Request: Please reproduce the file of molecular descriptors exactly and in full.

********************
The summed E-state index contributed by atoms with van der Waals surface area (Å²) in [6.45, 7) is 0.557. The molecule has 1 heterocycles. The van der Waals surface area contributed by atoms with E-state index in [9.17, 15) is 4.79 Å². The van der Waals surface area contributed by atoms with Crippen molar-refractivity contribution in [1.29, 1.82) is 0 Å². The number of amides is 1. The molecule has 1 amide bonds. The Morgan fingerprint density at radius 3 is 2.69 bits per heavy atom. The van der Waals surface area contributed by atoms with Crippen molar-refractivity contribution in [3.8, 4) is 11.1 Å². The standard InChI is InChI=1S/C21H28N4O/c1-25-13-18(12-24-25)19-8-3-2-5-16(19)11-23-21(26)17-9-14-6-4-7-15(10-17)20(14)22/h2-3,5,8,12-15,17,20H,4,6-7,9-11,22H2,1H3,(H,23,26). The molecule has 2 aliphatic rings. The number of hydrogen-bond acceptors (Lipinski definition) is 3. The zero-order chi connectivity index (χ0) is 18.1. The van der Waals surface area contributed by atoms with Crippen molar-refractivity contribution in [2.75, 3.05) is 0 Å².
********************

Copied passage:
The summed E-state index contributed by atoms with van der Waals surface area (Å²) in [6.45, 7) is 0.557. The molecule has 1 heterocycles. The van der Waals surface area contributed by atoms with E-state index in [9.17, 15) is 4.79 Å². The van der Waals surface area contributed by atoms with Crippen molar-refractivity contribution in [1.29, 1.82) is 0 Å². The number of amides is 1. The molecule has 1 amide bonds. The Morgan fingerprint density at radius 3 is 2.69 bits per heavy atom. The van der Waals surface area contributed by atoms with Crippen molar-refractivity contribution in [3.8, 4) is 11.1 Å². The standard InChI is InChI=1S/C21H28N4O/c1-25-13-18(12-24-25)19-8-3-2-5-16(19)11-23-21(26)17-9-14-6-4-7-15(10-17)20(14)22/h2-3,5,8,12-15,17,20H,4,6-7,9-11,22H2,1H3,(H,23,26). The molecule has 2 aliphatic rings. The number of hydrogen-bond acceptors (Lipinski definition) is 3. The zero-order chi connectivity index (χ0) is 18.1. The van der Waals surface area contributed by atoms with Crippen molar-refractivity contribution in [2.75, 3.05) is 0 Å².